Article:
SHAMBHALA SOUND SINGING BOWLS
OLD AND RARE
Michael Askill individually selects old and rare bowls from amongst hundreds during days of intensive listening sessions in Nepal. His connections include a family who have been sourcing and trading singing bowls from throughout the Himalayan region for generations.
See a few examples here:
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Shambhala Sound new singing bowls are sourced directly from a workshop in the Kathmandu valley whole artisans continue the centuries old tradition of making hand hammered bowls.
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between sound and silence - 8 singing bowl meditations
performed by michael askill
THOUGHTS ON SINGING BOWLS by Michael Askill
why singing bowls?
"Look upon a bowl without seeing the sides or the material. In a few moments - become aware!"
I have been curious about singing bowls for as long as I can remember. It was not until about 8 years ago that I became a serious collector and researcher. Whenever I toured as a musician to countries such as Japan, Taiwan, China and Korea - I would visit Buddhist temples to see the bowls, bells and gongs. When I began to investigate Tibetan Buddhism I expected to see singing bowls in a temple setting. But while the bell and dorje are used regularly in various aspects of Tibetan Buddhist practice, there was no sign of singing bowls. And yet, singing bowls seem to have some natural affinity with Tibetan Buddhism - it is common to see Tibetan Buddhist images of Shakyamuni Buddha holding an alms bowl - and they do appear in the Himalayan regions of Bhutan, Northern India and Nepal. Perhaps they have been traded from the Kathmandu valley's Patan or Bhaktapur into Tibet and been used as a meditation tool, but there is no certainty. Bowls have been gifted and traded in Nepal for hundreds of years and Nepalese craftsmen have long been experts at metal forging. It is still common to eat from metal plates in Nepal and I have seen food stored in some of the larger bowls. The metal formula is said to transfer beneficial minerals to the food and perhaps the metal discourages weevils and insects. But it is also a fact that many old bowls have markings such as the dot within the circle - the Hindus call the dot the bindu, the male energy within the cosmic womb-circle. Downward triangles are also common - in Tantric Buddhism, a reference to the source of all things, in Hinduism the female Yoni symbol. So it would be unusual for these markings to appear on something that was meant just storing food. The alms bowl has long associations with images of Shakyamuni Buddha and with the Buddhist notion of emptiness. Sound itself is a lesson in detachment - it can be heard but not owned and soon disappears into silence.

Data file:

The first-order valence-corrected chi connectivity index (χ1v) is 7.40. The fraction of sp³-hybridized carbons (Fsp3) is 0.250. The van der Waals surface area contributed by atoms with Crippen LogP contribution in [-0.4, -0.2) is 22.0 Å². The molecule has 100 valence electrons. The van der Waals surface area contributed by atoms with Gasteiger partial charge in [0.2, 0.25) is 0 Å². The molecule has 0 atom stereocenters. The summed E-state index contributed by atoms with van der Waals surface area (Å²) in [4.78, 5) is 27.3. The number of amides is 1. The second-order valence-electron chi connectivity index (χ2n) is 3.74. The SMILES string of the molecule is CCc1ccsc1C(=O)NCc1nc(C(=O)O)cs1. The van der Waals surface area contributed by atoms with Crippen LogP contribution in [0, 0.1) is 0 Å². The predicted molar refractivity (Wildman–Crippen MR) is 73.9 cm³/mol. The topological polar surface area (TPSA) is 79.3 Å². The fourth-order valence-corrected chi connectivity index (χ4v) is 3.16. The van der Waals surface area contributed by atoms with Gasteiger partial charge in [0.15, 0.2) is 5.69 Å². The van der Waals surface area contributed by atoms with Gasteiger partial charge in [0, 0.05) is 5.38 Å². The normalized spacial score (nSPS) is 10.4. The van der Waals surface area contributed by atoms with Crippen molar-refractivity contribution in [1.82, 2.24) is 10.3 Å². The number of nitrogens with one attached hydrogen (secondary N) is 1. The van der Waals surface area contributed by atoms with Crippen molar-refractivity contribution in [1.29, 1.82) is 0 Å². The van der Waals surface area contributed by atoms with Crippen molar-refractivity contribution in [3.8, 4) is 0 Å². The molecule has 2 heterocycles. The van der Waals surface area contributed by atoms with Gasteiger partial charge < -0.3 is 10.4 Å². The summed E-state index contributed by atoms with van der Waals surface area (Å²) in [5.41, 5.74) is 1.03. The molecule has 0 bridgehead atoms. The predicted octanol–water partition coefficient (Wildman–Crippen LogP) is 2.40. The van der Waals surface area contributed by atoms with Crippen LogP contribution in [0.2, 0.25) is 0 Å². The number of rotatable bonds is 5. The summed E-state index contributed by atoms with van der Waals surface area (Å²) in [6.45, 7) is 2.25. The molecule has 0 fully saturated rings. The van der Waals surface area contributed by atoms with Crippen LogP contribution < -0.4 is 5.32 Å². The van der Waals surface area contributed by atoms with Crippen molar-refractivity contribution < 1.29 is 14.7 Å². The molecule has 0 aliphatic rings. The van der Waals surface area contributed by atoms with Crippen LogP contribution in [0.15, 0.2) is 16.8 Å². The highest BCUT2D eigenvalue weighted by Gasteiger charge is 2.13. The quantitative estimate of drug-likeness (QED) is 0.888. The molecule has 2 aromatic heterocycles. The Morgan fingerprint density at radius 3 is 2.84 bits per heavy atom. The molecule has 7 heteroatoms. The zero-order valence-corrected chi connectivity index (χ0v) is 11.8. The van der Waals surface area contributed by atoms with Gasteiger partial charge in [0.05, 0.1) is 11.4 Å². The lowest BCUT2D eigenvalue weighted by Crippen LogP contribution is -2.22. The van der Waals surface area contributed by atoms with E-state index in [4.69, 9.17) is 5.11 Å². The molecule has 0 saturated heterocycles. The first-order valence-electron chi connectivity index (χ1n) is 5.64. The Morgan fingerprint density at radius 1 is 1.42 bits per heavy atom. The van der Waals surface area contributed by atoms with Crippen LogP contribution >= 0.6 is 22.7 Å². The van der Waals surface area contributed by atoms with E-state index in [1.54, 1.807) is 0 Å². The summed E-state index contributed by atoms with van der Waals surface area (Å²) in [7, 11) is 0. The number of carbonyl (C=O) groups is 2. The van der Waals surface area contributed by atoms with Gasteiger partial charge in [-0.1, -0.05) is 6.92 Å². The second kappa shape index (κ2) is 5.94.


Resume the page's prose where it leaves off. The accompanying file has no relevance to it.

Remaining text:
singing bowl qualities
A good singing bowl should have a balance of male (low) and female (high) qualities.
The sound should have an all-encompassing effect, even when heard from a distant.
Ideally there should be a steady singing tone when rubbed with the suede-covered stick and an easily accessible secondary high singing tone when more pressure is applied or when rubbed with a wooden stick.
Generally speaking, the thicker the bowl the higher the pitch. For each diameter of bowl there tends to be an ideal thickness for the best combination of qualities described above.
In the larger bowls these seem to occur in the bowls known as Jambati (a softly rounded bowl), while in medium sized bowls these occur in the bowls known as Thadobati (bowls with a flat bottom and straight sides). Other bowl varieties include Manipuri (shallow, half-moon shape), Copraybati (usually thin and very rounded) and Ultabati (deep bowls with an out-turned edge).
pyscho-acoustic and therapeutic properties
Singing bowls are inherently beautiful objects - but the nature of their sound and its attraction is partly a mystery. Bells are as important in Hinduism and Buddhism as they are in Christian religions - 'The secret of the continual ringing of the bell practiced by churches at all times, even now, is that it is not only a bell to call people, it is to tune them up to their tone. It was to suggest, "There is a tone going on in you, get yourself tuned to it!"' (Pir Hazrat Inayat Khan) Singing bowls are a portable form of these bells, but the sound of a singing bowl can be warm, mysterious and evocative. The fact that a bowl can be held in the hand and the vibrations transmitted through the body make them a special and intimate companion. They can be used directly on different parts of the body, either for relaxation, as a preparation for healing or as a tool to enhance the meridians and chakra points found throughout the body.
Bowls, as a general rule, contain two pre-dominantly audible tones (and often more), often described as the male and female tones. The lower male tone is the lower singing tone produced by rubbing with a suede covered stick. Applying more pressure or rubbing with a wooden stick will usually produce the higher female tone. Striking with a suitable stick will produce a balanced combination of these two tones along with other overtones - a soft stick will accentuate the lower tones of the bowl, while a harder stick will accentuate the higher tones. Generally these two tones are tritones - interesting to note that at one point in Western musical history, the tritone was considered the work of the devil!